The real financial pain for real-time video business needs is native app development. With a browser and plug-in world, you could keep technical development focused on a web-based platform. Now, the additional costs of iOS and Android application development on top of browser stack development continues to be a drain on budgets for companies everywhere, notably SMB markets.

Players: We’ve Got You Covered

Back in January 2014, I wrote an article discussing the top five “off the shelf,” or OTS, players wherein I touched upon many of the deployment aspects revisited in this article. Most if not all premium OTS players are doing their part in making sure their respective frameworks are getting the most out of native HTML5 playback wherever possible:

  1. JW Player: My top pick among subscription license players continues to remove its dependencies on a Flash fallback. Native MPEG-DASH playback on HTML5 browsers that support MSE, HLS playback via native browser, and Flash fallback, as well as RTMP live or VOD playback, are among the many features this versatile player offers.
  2. Flowplayer: If you’re not a fan of subscription-based player licensing and want a one-time license for your needs, Flowplayer might be your pick. Flowplayer hasn’t expanded its range of playback options to include MPEG-DASH, but it does have a Flash fallback that supports RTMP deployments.
  3. THEOPlayer: This up-and-coming player boasts HLS and DASH playback without any Flash assist and can be used on browsers that don’t natively support HLS. All manifests and segments are loaded with THEOPlayer’s specialized HTML5 JavaScript. This player was built for a Flash-less HTML5 world and has no support for RTMP streams. THEOPlayer is also built for HTML5 browsers that support MSE/EME. If your targets include legacy browsers prior to Internet Explorer 10, Chrome 23, Firefox 47, you may need another player.
  4. Bitmovin: Another Flash-less HTML5 player is Bitmovin’s Adaptive HTML5 Player, which can play HLS and DASH content across more modern HTML5 browsers that support MSE and EME. One of the benefits of Bitmovin’s player is that you can use a fully featured license-free version if your usage is less than 5,000 impressions a month. I’m a big fan of freemium players, and Bitmovin’s pricing model also enables you to test to your heart’s content and deploy for free until you’ve exceeded the limit. Like THEOPlayer, Bitmovin’s player is not designed with a Flash fallback and does not support RTMP streams.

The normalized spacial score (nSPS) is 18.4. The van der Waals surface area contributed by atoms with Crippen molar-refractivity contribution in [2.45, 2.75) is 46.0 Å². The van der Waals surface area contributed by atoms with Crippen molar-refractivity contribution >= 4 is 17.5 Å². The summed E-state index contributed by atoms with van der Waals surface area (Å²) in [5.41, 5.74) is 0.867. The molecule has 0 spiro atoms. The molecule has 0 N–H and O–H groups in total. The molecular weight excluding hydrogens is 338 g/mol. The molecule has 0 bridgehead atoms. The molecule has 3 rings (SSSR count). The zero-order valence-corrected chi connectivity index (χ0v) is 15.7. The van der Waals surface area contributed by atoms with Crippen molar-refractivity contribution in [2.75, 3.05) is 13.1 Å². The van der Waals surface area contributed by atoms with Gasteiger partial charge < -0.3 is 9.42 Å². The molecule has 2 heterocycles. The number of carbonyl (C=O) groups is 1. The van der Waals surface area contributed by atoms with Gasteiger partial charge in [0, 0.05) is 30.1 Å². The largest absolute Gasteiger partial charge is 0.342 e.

The top two open source or license-free players are MediaElement.js and Video.js. MediaElement.js has not changed much since my coverage of it 3 years ago, and it does support a Flash fallback. But, it hasn’t been updated to support MPEG-DASH or nonnative HLS playback. However, Video.js continues to receive support from the HTML5 video community, with many enhancements or “plug-in” code extras available as open-source add-ons to the core JavaScript library. There are plug-ins, for example, that enable DASH and HLS playback just like the premium players from THEOPlayer and Bitmovin. However, don’t underestimate the potential learning curve for customization of a Video.js player that uses more than one plug-in package.

It’s worth noting that none of the players discussed here support WebRTC (or any RTC) publishing or playback. This in and of itself is no reason for alarm—even when the world was dominated by Flash video players in browsers, low-latency, real-time streams were the domain of custom Flash SWF controllers that handled connections and camera capture.

But Seriously, Can’t I Still Rely on Flash?

As we near the end of this article, you die-hard Flash and RTMP lovers might still be wondering, “Flash isn’t really dead, is it?” The practical answer for most video business needs is yes—the vast majority of short-form, unprotected video playback doesn’t need the luxury of a Flash plugin to play. However, if you’re in the business of live streaming, video chats in desktop browsers, and/or legacy browsers, your dependency on the Flash plug-in won’t be a thing of the past until browser vendors adopt a ubiquitous real-time specification. So, you may be in a dwindling crowd, but you will be in a righteous one that still holds out for more consistent alternatives to emerge. And you may hold out hope (but not your breath) for a truly Flash-free future that will actually support seamless video delivery.

[This article appears in the January/February 2017 issue of Streaming Media Magazine as "Gone in a Flash."]